Hero photograph
Mrs Beaufoy-Holland attending the exhibition opening in 
Photo by TGC

Ringa Toi Exhibition 2020 -Wellington

Art —

Celebrating Student Success in Toi Māori

NZQA – New Zealand Qualifications Authority
Mana Tohu Mātauranga o Aotearoa

Ringa Toi is a NZQA student exhibition which celebrates excellence in Māori art for Levels 1, 2 and 3. The selection process involves the students mahi toi being sent in digital form with a description of its meaning and what has inspired them. This year there were 150 artworks from rangatahi from around the country whose work was selected for this prestigious event

Tauranga Girls’ College is proud to announce that three of our Year 12 Contemporary Māori Art students had their work selected for the exhibition.  Congratulations to Pare Waaka,
Kiana Edwards and Promyse Kaponga.

Pare Waaka - Ngāti Ranginui
Te Whai A Kāwa

My Pou represents my chosen Māori myth.  I am exploring in my Year 12 folio this year, Te Whai A Kāwa. The tā moko design represents Kāwa the main character. I placed him at the top of my Pou to symbolise that Kāwa was an ariki from the heavens. The awa flowing out of Kāwa’s mouth symbolises his godly way of speaking, called parapara, and is the rivers name, Hāparapara. The cloud texture in the background represents how Kāwa descended down from the heavens. I used the color red on the arms and whakairo patterns to symbolise traditional carving and to fit the brief of ‘He Pou’. I put Maori designs inside of the whai to symbolise that it was a kaitiaki. The maunga at the bottom represents Ngapukeariki the mountain in my myth.  I was inspired by the work of Māori artists, Shane Cotton and Darcy Nicholas.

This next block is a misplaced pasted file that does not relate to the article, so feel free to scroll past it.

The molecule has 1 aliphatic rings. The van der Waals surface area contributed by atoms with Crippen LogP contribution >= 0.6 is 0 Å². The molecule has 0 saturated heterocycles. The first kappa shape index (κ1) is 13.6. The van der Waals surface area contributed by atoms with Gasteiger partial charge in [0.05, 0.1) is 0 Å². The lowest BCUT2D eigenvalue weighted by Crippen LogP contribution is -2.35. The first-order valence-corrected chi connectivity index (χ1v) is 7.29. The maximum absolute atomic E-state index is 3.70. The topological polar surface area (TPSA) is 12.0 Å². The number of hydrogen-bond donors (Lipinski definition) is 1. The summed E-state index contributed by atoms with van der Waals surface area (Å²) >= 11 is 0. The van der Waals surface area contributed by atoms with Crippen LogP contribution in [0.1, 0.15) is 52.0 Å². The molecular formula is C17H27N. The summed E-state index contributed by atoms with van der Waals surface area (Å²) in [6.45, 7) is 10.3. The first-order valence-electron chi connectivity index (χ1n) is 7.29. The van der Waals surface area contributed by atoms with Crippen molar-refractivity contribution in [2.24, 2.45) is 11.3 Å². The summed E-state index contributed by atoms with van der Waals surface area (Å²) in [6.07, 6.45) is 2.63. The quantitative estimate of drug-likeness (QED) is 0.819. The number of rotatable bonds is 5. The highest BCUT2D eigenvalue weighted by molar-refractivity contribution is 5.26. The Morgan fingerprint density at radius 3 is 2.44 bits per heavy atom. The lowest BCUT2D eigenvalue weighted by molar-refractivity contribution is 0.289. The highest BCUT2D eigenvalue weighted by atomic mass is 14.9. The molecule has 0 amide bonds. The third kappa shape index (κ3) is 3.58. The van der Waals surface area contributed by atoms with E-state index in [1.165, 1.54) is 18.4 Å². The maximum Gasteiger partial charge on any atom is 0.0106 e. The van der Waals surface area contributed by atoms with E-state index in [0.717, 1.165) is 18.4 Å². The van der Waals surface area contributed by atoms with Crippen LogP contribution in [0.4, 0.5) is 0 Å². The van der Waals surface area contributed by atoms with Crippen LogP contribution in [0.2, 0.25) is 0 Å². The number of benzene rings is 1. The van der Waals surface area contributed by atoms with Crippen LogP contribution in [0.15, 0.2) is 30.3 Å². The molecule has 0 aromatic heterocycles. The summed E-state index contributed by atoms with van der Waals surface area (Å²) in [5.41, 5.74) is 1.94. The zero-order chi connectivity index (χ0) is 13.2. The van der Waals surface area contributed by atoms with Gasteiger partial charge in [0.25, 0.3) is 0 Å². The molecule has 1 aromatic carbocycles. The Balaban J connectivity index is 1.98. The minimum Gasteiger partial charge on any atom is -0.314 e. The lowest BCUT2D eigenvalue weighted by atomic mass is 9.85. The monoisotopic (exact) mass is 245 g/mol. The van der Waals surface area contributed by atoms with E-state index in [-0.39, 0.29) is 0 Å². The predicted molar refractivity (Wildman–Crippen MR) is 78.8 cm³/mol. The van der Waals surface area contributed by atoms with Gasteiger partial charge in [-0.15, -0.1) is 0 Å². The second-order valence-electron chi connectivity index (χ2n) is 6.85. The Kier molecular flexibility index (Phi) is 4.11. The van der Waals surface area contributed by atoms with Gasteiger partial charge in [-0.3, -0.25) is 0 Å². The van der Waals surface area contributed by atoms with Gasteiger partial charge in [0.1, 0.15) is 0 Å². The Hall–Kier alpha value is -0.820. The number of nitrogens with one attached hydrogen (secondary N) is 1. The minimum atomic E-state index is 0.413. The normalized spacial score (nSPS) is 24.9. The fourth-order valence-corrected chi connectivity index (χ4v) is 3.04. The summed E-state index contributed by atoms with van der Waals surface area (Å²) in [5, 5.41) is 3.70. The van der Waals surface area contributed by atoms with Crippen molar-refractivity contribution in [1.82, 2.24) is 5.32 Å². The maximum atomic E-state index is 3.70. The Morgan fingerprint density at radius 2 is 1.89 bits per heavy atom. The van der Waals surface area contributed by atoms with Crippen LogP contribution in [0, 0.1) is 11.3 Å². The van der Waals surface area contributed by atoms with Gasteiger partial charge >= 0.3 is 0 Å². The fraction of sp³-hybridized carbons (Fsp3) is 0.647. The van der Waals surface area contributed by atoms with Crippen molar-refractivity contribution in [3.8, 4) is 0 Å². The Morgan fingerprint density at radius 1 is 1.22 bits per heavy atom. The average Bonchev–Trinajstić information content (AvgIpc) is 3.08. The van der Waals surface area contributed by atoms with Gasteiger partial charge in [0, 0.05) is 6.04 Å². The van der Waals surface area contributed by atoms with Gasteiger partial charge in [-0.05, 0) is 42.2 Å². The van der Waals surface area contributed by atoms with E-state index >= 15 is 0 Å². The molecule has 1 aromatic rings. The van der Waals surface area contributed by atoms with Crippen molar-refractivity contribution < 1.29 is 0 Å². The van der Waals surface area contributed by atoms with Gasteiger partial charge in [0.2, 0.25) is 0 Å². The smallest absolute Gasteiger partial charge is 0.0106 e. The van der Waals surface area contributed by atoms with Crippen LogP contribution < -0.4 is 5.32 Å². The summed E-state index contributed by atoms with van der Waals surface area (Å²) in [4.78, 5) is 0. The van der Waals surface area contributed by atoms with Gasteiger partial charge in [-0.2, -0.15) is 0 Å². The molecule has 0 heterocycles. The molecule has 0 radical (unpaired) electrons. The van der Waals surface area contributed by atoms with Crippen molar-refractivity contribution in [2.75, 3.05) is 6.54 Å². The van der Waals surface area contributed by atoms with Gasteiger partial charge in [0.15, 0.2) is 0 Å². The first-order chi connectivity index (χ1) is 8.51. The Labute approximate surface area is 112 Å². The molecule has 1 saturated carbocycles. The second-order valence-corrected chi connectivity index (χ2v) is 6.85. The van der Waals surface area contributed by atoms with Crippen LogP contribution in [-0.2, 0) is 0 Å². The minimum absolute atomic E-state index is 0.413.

Kiana Edwards - Ngāti Ranginui
Te Ika A Māui
Acrylic on plywood
I am proud of my Māori ancestry and am inspired by our stories and the work of Māori Artists.  This artwork my idea of a Pou representing Māui fishing up the North Island, Te Ika a Māui. The five paddles represent Māui and his brothers that went with him to catch the fish, the waka symbolises their journey. I have included weaving texture to symbolise Māori traditions.

Promyse Kaponga - Ngati Raukawa
Ko Rona me te Marama
Acrylic on plywood
I am proud of my Māori culture and that I get to express that part of me in my artwork, and learn more about myself along the way. I am thankful for the help I get with this process and that I get to explore inspirational ideas in my artwork. My Pou mural is based on Rona and the Moon and I have explored ideas of representing this symbolically.